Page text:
Are You Getting Properly Compensated For Your Work?
Some employers dock workers’ salaries or put them on unpaid suspensions to discipline them for violation of workplace rules. According to an employment attorney in Los Angeles, this policy may create problems for the employer if the employee whose pay is being reduced is also exempted from overtime; this applies if the employee isn’t eligible for overtime due to a salary basis pay, and is still subjected to unlawful salary deductions.
How Does Pay Docking to Become a Problem?
To qualify as an exempt, an employee has to be paid an agreed amount of money each period per the contractual terms without deductions based on the quantity or quality of the work they do. Docking an employee’s pay is treating them like non-exempt workers, and the law might put them in that classification. Non-exempt employees are entitled to overtime pay. You should not expect to receive unpaid wages. If so, your rights are being violated. The money you may use paying your employee in overtime will be more than the one you save due to pay docking.
So What Qualifies an Employee to Be Salaried?
Under federal law, employees who aren’t entitled to overtime pay must earn a minimum of 684 U.S dollars every week or 35,568 U.S dollars annually. Contact an attorney to determine what qualifies as the minimum pay in California State if you are unsure. To qualify as an exempt employee, one must be paid on a salary basis. However, this requirement does not apply to teachers, outside sales employees, doctors, some computer employees, and lawyers.
Paying an employee on a salary basis means that they are paid a fixed amount per stipulated pay period regardless of the number of hours they have worked, the quality of their work, or how much they accomplished. As long as some work is done during the week or month, the employee is entitled to a full weekly or monthly salary. Employees may need a lawyer to sue an employer for unpaid wages if subjected to improper deductions.
What Are Lawfully-Permitted Salary Deductions?
Employers are allowed by the law to make salary deductions without jeopardizing the employee’s exempt status for one or more days if an employee takes an off. Below is a list of permitted salary deduction scenarios:
- When they go on medical or family unpaid leave under the FMLA- Family, and Medical Leave Act.
- When they take off days to take care of some personal issues.
- Taking a leave for illness or disability reasons and having a policy such as sick leave or disability insurance will compensate them for the time off.
- When they take time off to serve as a court witness, a jury member, or short-term military leave. However, the employer must only deduct the amount the employee is paid as military pay, jury, or witness.
- One can deduct employees’ pay if they don’t work a full week during the first or last week of work.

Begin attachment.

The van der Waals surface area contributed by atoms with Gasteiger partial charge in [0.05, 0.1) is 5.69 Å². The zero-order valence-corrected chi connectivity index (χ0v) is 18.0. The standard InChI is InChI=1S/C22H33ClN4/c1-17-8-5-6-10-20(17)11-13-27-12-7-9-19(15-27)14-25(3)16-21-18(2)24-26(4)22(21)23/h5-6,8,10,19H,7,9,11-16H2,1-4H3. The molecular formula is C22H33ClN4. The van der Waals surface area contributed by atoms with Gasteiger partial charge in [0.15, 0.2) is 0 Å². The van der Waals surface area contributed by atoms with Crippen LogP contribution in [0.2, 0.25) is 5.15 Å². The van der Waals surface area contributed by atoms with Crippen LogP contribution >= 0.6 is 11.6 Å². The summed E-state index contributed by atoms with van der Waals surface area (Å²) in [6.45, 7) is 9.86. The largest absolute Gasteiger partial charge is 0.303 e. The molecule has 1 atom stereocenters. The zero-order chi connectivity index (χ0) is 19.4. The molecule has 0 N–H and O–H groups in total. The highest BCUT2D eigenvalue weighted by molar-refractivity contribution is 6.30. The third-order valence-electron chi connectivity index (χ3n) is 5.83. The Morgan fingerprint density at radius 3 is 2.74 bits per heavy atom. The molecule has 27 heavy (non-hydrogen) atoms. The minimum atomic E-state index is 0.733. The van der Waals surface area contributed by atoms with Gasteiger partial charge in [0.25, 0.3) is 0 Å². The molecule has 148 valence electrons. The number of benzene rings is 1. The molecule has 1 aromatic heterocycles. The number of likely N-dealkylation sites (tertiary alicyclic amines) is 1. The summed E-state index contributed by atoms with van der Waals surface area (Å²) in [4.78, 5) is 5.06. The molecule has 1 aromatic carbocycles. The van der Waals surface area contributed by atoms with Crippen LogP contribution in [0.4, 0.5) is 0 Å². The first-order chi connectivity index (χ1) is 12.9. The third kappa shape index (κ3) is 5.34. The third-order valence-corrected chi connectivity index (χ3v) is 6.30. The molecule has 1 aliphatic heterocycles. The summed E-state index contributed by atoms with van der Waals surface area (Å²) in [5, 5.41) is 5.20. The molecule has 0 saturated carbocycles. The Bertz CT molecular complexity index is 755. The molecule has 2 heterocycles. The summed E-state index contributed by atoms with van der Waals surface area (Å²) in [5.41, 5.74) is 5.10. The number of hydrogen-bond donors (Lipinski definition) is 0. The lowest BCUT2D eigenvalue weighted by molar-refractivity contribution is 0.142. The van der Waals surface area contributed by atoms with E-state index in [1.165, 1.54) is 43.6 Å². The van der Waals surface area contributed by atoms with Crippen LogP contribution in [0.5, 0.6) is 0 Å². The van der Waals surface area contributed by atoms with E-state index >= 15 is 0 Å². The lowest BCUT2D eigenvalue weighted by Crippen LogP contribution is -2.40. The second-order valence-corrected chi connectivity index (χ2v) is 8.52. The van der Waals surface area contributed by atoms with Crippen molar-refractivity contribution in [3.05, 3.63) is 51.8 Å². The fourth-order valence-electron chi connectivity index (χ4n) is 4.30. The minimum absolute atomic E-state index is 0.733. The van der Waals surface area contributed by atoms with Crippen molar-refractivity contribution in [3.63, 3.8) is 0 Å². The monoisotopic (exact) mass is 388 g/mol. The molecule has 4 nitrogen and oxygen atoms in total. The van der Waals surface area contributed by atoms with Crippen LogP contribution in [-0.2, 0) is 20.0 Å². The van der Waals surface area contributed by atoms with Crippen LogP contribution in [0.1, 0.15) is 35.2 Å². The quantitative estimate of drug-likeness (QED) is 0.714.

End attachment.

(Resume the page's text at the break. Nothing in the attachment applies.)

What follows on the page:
- Deductions can be made as a good faith penalty imposed to improve safety and prevent any workplace dangers.
- Deductions are permitted if employers have policies that are well-written to allow for unpaid disciplinary suspensions imposed on them in good faith due to violations of workplace rules and conduct. However, these policies should apply to all employees.
What Constitutes Improper Deductions?
An employer can be penalized for practicing improper pay deductions. This is defined as an action or set of activities that clearly show the employer’s intentions of deducting salaried employees’ pay. Below are the factors a government agency and the court will consider when making this decision
- How many improper deductions has the employer made?
- How many employees experience inappropriate salary deductions, and did they work during that period?
- The period during which the improper deductions were made
- Has the employer communicated any policies that prohibit or permit improper deductions?
What Is the Penalty for Improper Pay Deductions?
When it’s determined that the employer has a practice of continually making improper deductions, they will lose the overtime exemption status for the employees who were subjected to the deductions. They must, therefore, pay overtime to every employee subjected to improper deductions if they worked during this period.
Conducting improper employee pay deductions can land employers in trouble. Employees should contact overtime dispute lawyers in Los Angeles for help if they suspect their employers are subjecting them to improper pay deductions.
Employer Safe Harbor Safeguards
Employers will not be penalized for salary deductions if either of the two is correct:
- If the improper deduction cases were inadvertent or isolated and employers reimbursed the employees of any improperly withheld pay.
- If there are clear policies that are well communicated prohibiting improper pay deductions, plus a well-stated complaint procedure, reimbursement of money that was wrongly withheld and making an effort in good faith to obey the law in the future.
What to Do If You Are Subjected to Improper Pay Docks
As an employee, if you suspect that you’re subjected to improper pay deductions, you may need a lawyer to sue an employer for unpaid wages and file a complaint on your behalf. Don’t delay filing a claim with your state agency. There are strict deadlines in which outstanding wage charges should be filed. Don’t wait to file a complaint when the deadline is close.
Although many states such as California will follow the federal laws on the unpaid suspensions, employers should reach out to a workplace lawyer to determine compliance. Employees should pursue legal help with any overtime disputes and salary deductions. National and California state wages and hour laws determine whether employee suspension must be paid in L.A.; thus, employers have to legally discuss their case with legal professionals to help them classify employees as non-exempt or exempt.